Melanie Crenshaw Joins Judicial College Faculty to Advise Magistrates

The UNC School of Government is pleased to welcome Melanie Crenshaw to its North Carolina Judicial College faculty. Joining the ranks in August 2022, Crenshaw will work primarily with magistrates on issues of civil law as a teaching assistant professor. She joins the School directly after serving as a magistrate in Cumberland County, an experience she believes prepares her well to expand her service to the state’s judicial bodies.

“As a former magistrate, I was interested in taking on a new role where I could use my experience as a magistrate beyond just serving my county,” Crenshaw said. “Magistrates have a very important role in the judicial system, and I look forward to supporting them.”

Crenshaw established her early public service career within the state’s public school system, serving as a teacher. With this dedication to service as the foundation of her career, Crenshaw transitioned from education to family law, before eventually deciding to serve as a magistrate. Through each of her roles, a common thread emerges: a desire to make tangible and meaningful change in communities across North Carolina.    

“From my early days as a teacher to my most recent work as a magistrate, I have always enjoyed working in positions that allow me to serve the community,” Crenshaw said. “I very much value community and making a difference; a career in public service is aligned with that value.”

The School of Government is a unique institution in that it combines theory with practice. Crenshaw herself has seen the positive effects of this synergy at play already, having previously served on the School’s pattern jury instruction project—a free, virtual resource of compiled sample jury instructions for trial judges and juries organized by legal topic.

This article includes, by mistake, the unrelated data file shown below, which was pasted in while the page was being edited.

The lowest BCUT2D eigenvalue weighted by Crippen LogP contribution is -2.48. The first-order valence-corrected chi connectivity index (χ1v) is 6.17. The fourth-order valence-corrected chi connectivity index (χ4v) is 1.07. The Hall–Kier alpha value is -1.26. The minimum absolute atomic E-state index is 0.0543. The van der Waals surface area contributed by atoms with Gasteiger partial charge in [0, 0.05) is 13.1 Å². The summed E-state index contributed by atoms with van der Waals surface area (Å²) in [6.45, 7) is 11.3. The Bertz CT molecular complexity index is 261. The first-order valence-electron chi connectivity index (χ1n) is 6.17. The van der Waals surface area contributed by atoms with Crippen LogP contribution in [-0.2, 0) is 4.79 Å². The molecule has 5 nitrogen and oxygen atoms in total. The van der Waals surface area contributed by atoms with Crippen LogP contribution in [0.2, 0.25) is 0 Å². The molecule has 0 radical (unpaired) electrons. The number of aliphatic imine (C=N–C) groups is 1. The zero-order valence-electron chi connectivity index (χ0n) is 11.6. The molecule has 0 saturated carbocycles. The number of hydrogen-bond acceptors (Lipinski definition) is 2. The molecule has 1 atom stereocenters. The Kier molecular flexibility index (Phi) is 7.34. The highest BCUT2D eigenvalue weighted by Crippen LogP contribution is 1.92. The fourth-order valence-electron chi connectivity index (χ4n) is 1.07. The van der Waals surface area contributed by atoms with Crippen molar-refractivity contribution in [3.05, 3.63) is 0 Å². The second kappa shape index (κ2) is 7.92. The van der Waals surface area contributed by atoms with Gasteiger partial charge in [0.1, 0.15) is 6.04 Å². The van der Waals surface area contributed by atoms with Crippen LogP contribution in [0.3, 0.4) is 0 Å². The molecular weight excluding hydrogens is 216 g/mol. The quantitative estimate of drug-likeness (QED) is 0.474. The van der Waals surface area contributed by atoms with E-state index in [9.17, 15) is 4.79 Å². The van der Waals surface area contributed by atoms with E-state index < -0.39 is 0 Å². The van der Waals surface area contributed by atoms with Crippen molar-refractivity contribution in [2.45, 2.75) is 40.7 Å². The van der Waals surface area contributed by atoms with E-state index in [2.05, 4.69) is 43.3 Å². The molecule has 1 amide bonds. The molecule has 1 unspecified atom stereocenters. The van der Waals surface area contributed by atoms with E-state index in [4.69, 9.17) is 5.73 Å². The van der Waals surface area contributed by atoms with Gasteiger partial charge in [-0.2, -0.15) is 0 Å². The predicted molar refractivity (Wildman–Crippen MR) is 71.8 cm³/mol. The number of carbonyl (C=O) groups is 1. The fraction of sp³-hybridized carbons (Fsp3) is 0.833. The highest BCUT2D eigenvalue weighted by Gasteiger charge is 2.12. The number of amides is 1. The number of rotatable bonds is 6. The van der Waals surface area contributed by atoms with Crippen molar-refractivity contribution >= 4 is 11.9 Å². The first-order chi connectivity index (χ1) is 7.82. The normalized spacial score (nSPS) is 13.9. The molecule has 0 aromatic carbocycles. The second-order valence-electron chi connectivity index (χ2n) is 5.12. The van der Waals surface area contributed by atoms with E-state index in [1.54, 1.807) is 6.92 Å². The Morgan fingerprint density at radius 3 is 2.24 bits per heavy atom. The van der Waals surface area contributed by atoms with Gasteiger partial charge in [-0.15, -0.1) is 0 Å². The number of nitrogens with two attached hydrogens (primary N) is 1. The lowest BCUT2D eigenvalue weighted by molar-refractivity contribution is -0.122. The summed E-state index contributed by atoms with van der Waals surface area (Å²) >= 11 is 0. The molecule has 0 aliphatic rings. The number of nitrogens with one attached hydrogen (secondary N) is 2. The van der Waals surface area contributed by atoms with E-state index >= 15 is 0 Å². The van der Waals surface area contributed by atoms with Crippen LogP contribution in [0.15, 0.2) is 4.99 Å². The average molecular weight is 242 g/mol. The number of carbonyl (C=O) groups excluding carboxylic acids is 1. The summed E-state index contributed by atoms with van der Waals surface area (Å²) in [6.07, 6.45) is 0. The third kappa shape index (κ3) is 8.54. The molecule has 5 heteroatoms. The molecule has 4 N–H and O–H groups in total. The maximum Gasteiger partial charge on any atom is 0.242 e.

Joining the Judicial College’s mission to improve the state’s judicial landscape, particularly in connecting academia with advising to ensure proper administration of the law, was a natural next step in a career dedicated to making improvements to public life.

“This position is a chance for me to combine legal analysis with teaching and advising,” she said. “I have been aware of the important work the School does and the value that work adds to the client groups it serves. Having previously experienced training at the School, I was also drawn to the opportunity to work as a colleague with such a distinguished group of faculty members.”

As her tenure at the School begins to take shape, Crenshaw plans to draw on her career—connected thus far by a common drive to educate—to strengthen trust and improve outcomes for the state’s civil community.

“Throughout my career, I have looked for opportunities to teach, so I welcome the challenge of applying those skills to this area of the law.”

Crenshaw received an undergraduate degree from Elon College and her juris doctor from Elon University School of Law.